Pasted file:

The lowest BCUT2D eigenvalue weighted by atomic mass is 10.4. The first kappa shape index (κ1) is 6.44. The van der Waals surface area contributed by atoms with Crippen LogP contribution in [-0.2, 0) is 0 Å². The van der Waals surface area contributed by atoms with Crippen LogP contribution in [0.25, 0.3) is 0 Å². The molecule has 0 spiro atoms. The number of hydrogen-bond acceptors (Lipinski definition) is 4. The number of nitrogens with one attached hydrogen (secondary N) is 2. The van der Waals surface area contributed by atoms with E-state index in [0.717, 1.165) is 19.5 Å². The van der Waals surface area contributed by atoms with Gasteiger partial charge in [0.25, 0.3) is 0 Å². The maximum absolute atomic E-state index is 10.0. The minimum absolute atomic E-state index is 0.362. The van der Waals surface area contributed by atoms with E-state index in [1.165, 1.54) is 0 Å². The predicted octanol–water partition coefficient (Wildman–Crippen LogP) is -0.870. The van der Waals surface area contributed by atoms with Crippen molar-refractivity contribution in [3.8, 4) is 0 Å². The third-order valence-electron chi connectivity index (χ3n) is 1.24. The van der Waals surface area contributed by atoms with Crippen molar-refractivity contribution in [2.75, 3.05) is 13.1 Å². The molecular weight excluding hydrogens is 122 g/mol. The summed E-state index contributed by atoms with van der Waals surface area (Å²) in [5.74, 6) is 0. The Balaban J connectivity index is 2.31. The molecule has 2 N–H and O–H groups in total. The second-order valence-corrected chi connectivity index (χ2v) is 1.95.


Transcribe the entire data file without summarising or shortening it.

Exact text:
The lowest BCUT2D eigenvalue weighted by atomic mass is 10.4. The first kappa shape index (κ1) is 6.44. The van der Waals surface area contributed by atoms with Crippen LogP contribution in [-0.2, 0) is 0 Å². The van der Waals surface area contributed by atoms with Crippen LogP contribution in [0.25, 0.3) is 0 Å². The molecule has 0 spiro atoms. The number of hydrogen-bond acceptors (Lipinski definition) is 4. The number of nitrogens with one attached hydrogen (secondary N) is 2. The van der Waals surface area contributed by atoms with E-state index in [0.717, 1.165) is 19.5 Å². The van der Waals surface area contributed by atoms with Gasteiger partial charge in [0.25, 0.3) is 0 Å². The maximum absolute atomic E-state index is 10.0. The minimum absolute atomic E-state index is 0.362. The van der Waals surface area contributed by atoms with E-state index in [1.165, 1.54) is 0 Å². The predicted octanol–water partition coefficient (Wildman–Crippen LogP) is -0.870. The van der Waals surface area contributed by atoms with Crippen molar-refractivity contribution in [3.8, 4) is 0 Å². The third-order valence-electron chi connectivity index (χ3n) is 1.24. The van der Waals surface area contributed by atoms with Crippen molar-refractivity contribution in [2.75, 3.05) is 13.1 Å². The molecular weight excluding hydrogens is 122 g/mol. The summed E-state index contributed by atoms with van der Waals surface area (Å²) in [5.74, 6) is 0. The Balaban J connectivity index is 2.31. The molecule has 2 N–H and O–H groups in total. The second-order valence-corrected chi connectivity index (χ2v) is 1.95.